In his short political career, Obama has deftly manipulated political symbols to his advantage, but he’s never been one to pay homage to one of the most sacred regulations of identity politics, which is that one must take care of one’s own kind before turning outward. His mind operates differently. Obama does believe, as many of his supporters do, that there are uncrossable demarcation lines between the reasonable and the profane. But he doesn’t believe that Warren, someone he admires for reaching outside his (Warren’s) comfort zone on AIDS, is all that different from himself. Obama is simultaneously capable of admiring Warren while disdaining Warren’s oogedy boogedy appraoch to gay relationships and his uninformed response to torture. Warren’s views might be hurtful to gays; Obama does not think they are harmful.
Ambinder’s right to suggest Obama ahem, blew the politics of this particular decision, but you can see how the decision fits within the broader framework of his political instincts. On the other hand, I tend to sympathize with this argument as well.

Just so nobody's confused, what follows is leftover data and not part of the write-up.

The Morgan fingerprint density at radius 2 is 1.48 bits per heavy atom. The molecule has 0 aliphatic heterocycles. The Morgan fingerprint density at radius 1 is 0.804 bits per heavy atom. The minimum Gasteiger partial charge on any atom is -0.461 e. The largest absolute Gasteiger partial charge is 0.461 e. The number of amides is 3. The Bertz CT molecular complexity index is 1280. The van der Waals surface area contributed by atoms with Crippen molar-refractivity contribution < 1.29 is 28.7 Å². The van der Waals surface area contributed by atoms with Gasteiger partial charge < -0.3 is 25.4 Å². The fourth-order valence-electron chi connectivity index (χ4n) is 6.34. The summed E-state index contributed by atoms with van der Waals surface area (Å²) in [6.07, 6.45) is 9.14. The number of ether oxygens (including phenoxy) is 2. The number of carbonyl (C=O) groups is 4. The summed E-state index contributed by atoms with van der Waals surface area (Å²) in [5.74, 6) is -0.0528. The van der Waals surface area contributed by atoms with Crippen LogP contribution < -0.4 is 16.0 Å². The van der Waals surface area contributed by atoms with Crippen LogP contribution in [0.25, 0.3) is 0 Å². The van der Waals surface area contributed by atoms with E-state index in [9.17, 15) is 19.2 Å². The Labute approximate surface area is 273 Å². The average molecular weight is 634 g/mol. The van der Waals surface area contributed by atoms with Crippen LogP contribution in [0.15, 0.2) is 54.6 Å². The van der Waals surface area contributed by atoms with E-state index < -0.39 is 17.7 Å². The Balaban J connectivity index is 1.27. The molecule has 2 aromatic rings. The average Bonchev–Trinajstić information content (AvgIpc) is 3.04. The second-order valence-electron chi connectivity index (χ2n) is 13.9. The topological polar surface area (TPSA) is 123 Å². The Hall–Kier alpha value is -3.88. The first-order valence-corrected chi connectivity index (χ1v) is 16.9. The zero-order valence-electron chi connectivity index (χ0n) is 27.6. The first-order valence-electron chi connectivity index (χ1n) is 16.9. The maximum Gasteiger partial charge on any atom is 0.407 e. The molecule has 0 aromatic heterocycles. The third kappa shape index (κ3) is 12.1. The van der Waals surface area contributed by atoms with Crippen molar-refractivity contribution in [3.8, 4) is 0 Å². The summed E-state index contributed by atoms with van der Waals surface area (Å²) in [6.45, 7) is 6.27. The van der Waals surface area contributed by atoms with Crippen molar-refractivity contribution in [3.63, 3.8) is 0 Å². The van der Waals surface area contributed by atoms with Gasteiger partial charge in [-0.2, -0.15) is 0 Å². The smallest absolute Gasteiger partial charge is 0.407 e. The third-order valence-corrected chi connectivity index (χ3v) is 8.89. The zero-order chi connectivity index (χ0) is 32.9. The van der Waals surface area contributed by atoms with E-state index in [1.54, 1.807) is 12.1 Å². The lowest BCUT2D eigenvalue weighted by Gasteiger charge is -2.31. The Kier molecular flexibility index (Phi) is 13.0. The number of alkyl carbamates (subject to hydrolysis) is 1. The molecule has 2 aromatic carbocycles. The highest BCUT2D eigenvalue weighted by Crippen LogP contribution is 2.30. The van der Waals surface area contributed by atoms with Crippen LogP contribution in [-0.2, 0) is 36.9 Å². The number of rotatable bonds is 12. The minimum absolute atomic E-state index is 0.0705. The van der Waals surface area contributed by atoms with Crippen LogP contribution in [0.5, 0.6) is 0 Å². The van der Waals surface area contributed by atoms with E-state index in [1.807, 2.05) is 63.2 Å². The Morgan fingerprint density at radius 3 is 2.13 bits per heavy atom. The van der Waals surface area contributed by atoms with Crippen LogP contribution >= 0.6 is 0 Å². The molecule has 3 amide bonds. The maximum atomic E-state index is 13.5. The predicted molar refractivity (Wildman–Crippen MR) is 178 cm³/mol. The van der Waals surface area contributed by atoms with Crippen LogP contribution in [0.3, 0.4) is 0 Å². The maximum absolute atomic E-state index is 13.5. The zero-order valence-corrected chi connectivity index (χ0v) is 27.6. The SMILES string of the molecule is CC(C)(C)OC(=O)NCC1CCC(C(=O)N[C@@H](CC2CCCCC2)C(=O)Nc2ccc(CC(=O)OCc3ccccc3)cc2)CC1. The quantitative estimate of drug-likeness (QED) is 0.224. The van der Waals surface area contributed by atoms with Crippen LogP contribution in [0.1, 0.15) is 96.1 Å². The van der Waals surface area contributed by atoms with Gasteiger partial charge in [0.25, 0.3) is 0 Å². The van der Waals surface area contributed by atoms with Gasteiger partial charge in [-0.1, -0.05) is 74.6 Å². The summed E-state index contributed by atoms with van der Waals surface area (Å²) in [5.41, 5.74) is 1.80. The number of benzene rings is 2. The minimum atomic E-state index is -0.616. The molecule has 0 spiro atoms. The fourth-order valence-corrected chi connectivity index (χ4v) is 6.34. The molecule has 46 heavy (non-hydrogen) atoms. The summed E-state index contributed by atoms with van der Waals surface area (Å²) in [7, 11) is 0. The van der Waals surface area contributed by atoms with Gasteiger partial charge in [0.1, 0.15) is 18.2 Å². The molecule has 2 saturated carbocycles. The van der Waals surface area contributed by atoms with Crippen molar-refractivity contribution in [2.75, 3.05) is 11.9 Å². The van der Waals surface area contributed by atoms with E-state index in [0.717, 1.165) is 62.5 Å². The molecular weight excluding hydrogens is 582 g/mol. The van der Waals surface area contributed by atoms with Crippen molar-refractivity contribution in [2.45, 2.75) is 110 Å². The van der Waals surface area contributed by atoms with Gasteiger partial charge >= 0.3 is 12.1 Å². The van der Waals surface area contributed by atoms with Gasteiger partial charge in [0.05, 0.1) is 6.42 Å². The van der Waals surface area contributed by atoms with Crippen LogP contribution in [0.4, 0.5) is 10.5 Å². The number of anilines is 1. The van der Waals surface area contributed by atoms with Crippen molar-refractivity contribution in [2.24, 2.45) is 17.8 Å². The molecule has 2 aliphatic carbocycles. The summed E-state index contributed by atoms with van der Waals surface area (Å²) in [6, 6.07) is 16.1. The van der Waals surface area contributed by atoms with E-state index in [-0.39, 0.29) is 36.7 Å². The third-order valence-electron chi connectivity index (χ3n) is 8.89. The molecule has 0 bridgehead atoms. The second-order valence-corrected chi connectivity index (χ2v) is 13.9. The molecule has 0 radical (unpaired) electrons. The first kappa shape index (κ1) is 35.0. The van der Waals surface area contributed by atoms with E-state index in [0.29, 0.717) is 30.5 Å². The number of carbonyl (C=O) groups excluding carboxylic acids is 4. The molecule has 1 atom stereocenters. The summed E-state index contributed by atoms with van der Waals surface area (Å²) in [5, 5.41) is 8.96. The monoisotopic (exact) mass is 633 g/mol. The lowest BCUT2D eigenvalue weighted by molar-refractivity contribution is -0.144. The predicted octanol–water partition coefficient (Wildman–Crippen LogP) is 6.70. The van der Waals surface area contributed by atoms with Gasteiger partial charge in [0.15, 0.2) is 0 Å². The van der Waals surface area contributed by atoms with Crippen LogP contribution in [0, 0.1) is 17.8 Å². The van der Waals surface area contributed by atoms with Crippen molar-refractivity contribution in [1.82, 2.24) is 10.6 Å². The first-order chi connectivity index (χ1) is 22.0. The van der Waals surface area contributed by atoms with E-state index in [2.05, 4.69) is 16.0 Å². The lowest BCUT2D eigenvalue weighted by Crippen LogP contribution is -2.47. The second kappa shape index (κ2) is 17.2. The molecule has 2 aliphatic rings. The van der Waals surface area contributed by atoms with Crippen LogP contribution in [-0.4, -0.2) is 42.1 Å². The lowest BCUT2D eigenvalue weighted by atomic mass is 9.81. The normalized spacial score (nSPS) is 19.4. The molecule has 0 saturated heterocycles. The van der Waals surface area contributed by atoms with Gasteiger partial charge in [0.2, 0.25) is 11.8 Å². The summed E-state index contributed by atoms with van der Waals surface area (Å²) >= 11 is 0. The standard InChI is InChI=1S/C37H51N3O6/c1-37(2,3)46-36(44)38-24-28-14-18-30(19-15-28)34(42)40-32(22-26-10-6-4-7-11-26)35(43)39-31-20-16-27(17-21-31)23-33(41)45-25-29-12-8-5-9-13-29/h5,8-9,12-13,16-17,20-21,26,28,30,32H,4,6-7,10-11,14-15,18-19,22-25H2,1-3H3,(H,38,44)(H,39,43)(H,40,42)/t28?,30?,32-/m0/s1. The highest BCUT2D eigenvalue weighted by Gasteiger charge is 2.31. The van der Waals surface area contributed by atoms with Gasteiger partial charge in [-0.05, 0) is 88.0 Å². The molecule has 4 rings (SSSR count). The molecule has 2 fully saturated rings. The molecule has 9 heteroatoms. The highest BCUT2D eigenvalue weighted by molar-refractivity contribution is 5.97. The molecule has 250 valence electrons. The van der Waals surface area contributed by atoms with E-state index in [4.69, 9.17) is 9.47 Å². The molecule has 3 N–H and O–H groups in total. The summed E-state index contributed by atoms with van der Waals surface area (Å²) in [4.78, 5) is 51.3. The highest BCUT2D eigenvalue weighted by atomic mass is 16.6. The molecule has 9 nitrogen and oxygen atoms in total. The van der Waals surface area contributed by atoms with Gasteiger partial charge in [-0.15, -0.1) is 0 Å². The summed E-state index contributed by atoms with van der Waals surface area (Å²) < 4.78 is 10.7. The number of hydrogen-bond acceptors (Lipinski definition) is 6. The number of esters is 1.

Warren also supports the assassination of foreign leaders. Appearing on Fox’s Hannity and Colmes on December 3, Warren agreed with Sean Hannity’s assertion that “we need to take him [Iranian President Mahmoud Ahmadinejad] out,” saying that stopping evil “is the legitimate role of government.” He added, “The Bible says that God puts government on earth to punish evildoers.”
A lot of observers tend to view rhetoric coming from foreign leaders — and especially of those in Iran — as adducing a radical extremism and general implacability. It evinces some pretty blinkered thinking then not to realize that elevating the views of a guy like Warren sends the wrong message.